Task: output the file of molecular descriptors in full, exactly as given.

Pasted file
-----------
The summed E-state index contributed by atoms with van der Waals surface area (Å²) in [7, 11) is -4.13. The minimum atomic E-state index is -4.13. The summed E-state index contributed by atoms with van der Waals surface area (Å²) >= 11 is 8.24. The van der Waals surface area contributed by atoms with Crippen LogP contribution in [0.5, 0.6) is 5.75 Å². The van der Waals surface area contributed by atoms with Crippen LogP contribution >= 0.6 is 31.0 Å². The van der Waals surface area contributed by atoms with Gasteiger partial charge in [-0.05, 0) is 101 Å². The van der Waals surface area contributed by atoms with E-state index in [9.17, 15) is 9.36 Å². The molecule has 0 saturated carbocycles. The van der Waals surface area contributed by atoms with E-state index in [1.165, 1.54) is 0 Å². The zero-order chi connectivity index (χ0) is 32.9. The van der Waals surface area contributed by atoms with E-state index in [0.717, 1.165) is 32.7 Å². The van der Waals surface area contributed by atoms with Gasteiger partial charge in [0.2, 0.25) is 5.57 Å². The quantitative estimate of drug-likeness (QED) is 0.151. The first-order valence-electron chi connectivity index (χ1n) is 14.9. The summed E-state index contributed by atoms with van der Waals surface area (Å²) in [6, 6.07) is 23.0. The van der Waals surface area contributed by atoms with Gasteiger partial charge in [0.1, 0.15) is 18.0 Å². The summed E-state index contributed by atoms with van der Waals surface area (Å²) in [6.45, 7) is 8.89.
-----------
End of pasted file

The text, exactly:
The summed E-state index contributed by atoms with van der Waals surface area (Å²) in [7, 11) is -4.13. The minimum atomic E-state index is -4.13. The summed E-state index contributed by atoms with van der Waals surface area (Å²) >= 11 is 8.24. The van der Waals surface area contributed by atoms with Crippen LogP contribution in [0.5, 0.6) is 5.75 Å². The van der Waals surface area contributed by atoms with Crippen LogP contribution >= 0.6 is 31.0 Å². The van der Waals surface area contributed by atoms with Gasteiger partial charge in [-0.05, 0) is 101 Å². The van der Waals surface area contributed by atoms with E-state index in [9.17, 15) is 9.36 Å². The molecule has 0 saturated carbocycles. The van der Waals surface area contributed by atoms with E-state index in [1.165, 1.54) is 0 Å². The zero-order chi connectivity index (χ0) is 32.9. The van der Waals surface area contributed by atoms with E-state index in [0.717, 1.165) is 32.7 Å². The van der Waals surface area contributed by atoms with Gasteiger partial charge in [0.2, 0.25) is 5.57 Å². The quantitative estimate of drug-likeness (QED) is 0.151. The first-order valence-electron chi connectivity index (χ1n) is 14.9. The summed E-state index contributed by atoms with van der Waals surface area (Å²) in [6, 6.07) is 23.0. The van der Waals surface area contributed by atoms with Gasteiger partial charge in [0.1, 0.15) is 18.0 Å². The summed E-state index contributed by atoms with van der Waals surface area (Å²) in [6.45, 7) is 8.89.